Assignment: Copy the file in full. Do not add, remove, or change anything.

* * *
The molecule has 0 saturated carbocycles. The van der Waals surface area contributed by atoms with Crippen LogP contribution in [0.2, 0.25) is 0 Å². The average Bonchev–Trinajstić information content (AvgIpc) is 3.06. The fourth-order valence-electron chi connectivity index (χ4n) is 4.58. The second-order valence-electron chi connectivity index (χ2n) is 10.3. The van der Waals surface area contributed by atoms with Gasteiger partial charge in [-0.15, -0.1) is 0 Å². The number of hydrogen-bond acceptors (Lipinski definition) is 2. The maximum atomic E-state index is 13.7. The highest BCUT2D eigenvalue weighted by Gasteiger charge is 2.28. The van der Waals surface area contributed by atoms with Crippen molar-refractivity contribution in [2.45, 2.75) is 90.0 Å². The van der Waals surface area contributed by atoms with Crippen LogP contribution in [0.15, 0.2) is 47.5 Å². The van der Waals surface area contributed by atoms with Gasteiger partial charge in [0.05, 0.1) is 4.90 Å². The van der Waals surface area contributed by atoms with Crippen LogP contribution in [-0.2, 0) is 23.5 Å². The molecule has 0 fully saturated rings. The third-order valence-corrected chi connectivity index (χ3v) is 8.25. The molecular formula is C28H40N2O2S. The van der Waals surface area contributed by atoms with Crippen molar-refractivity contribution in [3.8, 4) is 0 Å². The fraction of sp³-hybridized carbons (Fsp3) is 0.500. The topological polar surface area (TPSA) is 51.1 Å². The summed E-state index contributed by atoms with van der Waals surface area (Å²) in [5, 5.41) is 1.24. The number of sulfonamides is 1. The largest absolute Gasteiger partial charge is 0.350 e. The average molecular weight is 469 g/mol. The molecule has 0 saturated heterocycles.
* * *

The molecule has 0 saturated carbocycles. The van der Waals surface area contributed by atoms with Crippen LogP contribution in [0.2, 0.25) is 0 Å². The average Bonchev–Trinajstić information content (AvgIpc) is 3.06. The fourth-order valence-electron chi connectivity index (χ4n) is 4.58. The second-order valence-electron chi connectivity index (χ2n) is 10.3. The van der Waals surface area contributed by atoms with Gasteiger partial charge in [-0.15, -0.1) is 0 Å². The number of hydrogen-bond acceptors (Lipinski definition) is 2. The maximum atomic E-state index is 13.7. The highest BCUT2D eigenvalue weighted by Gasteiger charge is 2.28. The van der Waals surface area contributed by atoms with Crippen molar-refractivity contribution in [2.45, 2.75) is 90.0 Å². The van der Waals surface area contributed by atoms with Crippen LogP contribution in [0.15, 0.2) is 47.5 Å². The van der Waals surface area contributed by atoms with Gasteiger partial charge in [0.05, 0.1) is 4.90 Å². The van der Waals surface area contributed by atoms with Crippen LogP contribution in [-0.2, 0) is 23.5 Å². The molecule has 0 fully saturated rings. The third-order valence-corrected chi connectivity index (χ3v) is 8.25. The molecular formula is C28H40N2O2S. The van der Waals surface area contributed by atoms with Crippen molar-refractivity contribution in [3.8, 4) is 0 Å². The fraction of sp³-hybridized carbons (Fsp3) is 0.500. The topological polar surface area (TPSA) is 51.1 Å². The summed E-state index contributed by atoms with van der Waals surface area (Å²) in [5, 5.41) is 1.24. The number of sulfonamides is 1. The largest absolute Gasteiger partial charge is 0.350 e. The average molecular weight is 469 g/mol. The molecule has 0 saturated heterocycles.